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Law School Case Brief

Price v. Okla. Coll. of Osteopathic Med. & Surgery - 1986 OK CIV APP 25, 733 P.2d 1357


Okla. Stat. tit. 15, § 71 (1981) reads: An acceptance must be absolute and unqualified, or must include in itself an acceptance of that character, which the proposer can separate from the rest, and which will include the person accepting. A qualified acceptance is a new proposal.


Plaintiff professor filed an action for a judicial declaration that he entered into a valid contract shortly before he was dismissed from his tenured faculty position at defendant medical school. Plaintiff signed an employment contract and added a protest note that was taken by the defendant as non-acceptance of the contract and terminated his employment. The trial court dismissed the action and defendant appealed, alleging the “signed under protest” note was just a grievance notice and should be taken as non-acceptance of contract.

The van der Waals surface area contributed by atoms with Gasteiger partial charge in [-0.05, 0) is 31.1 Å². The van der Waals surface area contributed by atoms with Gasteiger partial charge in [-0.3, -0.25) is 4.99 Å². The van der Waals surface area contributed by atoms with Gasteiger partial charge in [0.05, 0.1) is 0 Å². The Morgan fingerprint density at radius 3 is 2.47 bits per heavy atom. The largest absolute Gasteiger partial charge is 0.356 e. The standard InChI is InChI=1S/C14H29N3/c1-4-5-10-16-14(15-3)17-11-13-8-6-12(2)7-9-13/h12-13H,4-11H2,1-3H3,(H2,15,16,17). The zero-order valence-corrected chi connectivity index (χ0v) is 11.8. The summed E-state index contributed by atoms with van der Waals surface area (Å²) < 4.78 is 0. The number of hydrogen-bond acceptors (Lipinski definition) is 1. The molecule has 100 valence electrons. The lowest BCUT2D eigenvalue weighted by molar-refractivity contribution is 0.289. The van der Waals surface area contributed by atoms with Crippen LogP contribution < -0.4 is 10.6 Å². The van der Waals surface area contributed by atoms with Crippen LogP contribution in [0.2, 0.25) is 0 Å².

Does the employee’s signature in an employment contract constitute acceptance even if it was “signed under protest”?




The court agreed with the professor's contention, finding that the professor had accepted the contract by signing where it was indicated he was to sign to accept the contract. The court also found that the note added below the acceptance was a precative protest, not substantially unlike those the professor had written on the acceptance letter in prior years. The court concluded that the notation amounted to no more than saying I don't like your offer, I don't think it's right or fair, but I accept it.

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